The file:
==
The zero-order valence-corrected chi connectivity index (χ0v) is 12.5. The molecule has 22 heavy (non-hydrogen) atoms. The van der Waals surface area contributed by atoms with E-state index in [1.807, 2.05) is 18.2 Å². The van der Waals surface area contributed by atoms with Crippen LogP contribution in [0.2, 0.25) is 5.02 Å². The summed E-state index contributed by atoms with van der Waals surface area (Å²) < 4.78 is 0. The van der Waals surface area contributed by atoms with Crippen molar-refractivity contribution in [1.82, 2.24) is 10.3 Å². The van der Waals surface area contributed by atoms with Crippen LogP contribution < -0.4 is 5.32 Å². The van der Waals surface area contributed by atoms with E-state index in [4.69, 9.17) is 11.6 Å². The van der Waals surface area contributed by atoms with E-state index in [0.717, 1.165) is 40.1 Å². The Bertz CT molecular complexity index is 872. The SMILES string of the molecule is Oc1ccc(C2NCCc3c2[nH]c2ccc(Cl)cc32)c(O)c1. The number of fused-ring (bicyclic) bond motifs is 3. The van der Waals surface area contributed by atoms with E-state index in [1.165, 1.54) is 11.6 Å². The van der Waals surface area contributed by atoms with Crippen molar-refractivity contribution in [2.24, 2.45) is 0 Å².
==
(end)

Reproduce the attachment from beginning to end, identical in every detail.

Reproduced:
The zero-order valence-corrected chi connectivity index (χ0v) is 12.5. The molecule has 22 heavy (non-hydrogen) atoms. The van der Waals surface area contributed by atoms with E-state index in [1.807, 2.05) is 18.2 Å². The van der Waals surface area contributed by atoms with Crippen LogP contribution in [0.2, 0.25) is 5.02 Å². The summed E-state index contributed by atoms with van der Waals surface area (Å²) < 4.78 is 0. The van der Waals surface area contributed by atoms with Crippen molar-refractivity contribution in [1.82, 2.24) is 10.3 Å². The van der Waals surface area contributed by atoms with Crippen LogP contribution < -0.4 is 5.32 Å². The van der Waals surface area contributed by atoms with E-state index in [4.69, 9.17) is 11.6 Å². The van der Waals surface area contributed by atoms with E-state index in [0.717, 1.165) is 40.1 Å². The Bertz CT molecular complexity index is 872. The SMILES string of the molecule is Oc1ccc(C2NCCc3c2[nH]c2ccc(Cl)cc32)c(O)c1. The number of fused-ring (bicyclic) bond motifs is 3. The van der Waals surface area contributed by atoms with E-state index in [1.165, 1.54) is 11.6 Å². The van der Waals surface area contributed by atoms with Crippen molar-refractivity contribution in [2.24, 2.45) is 0 Å².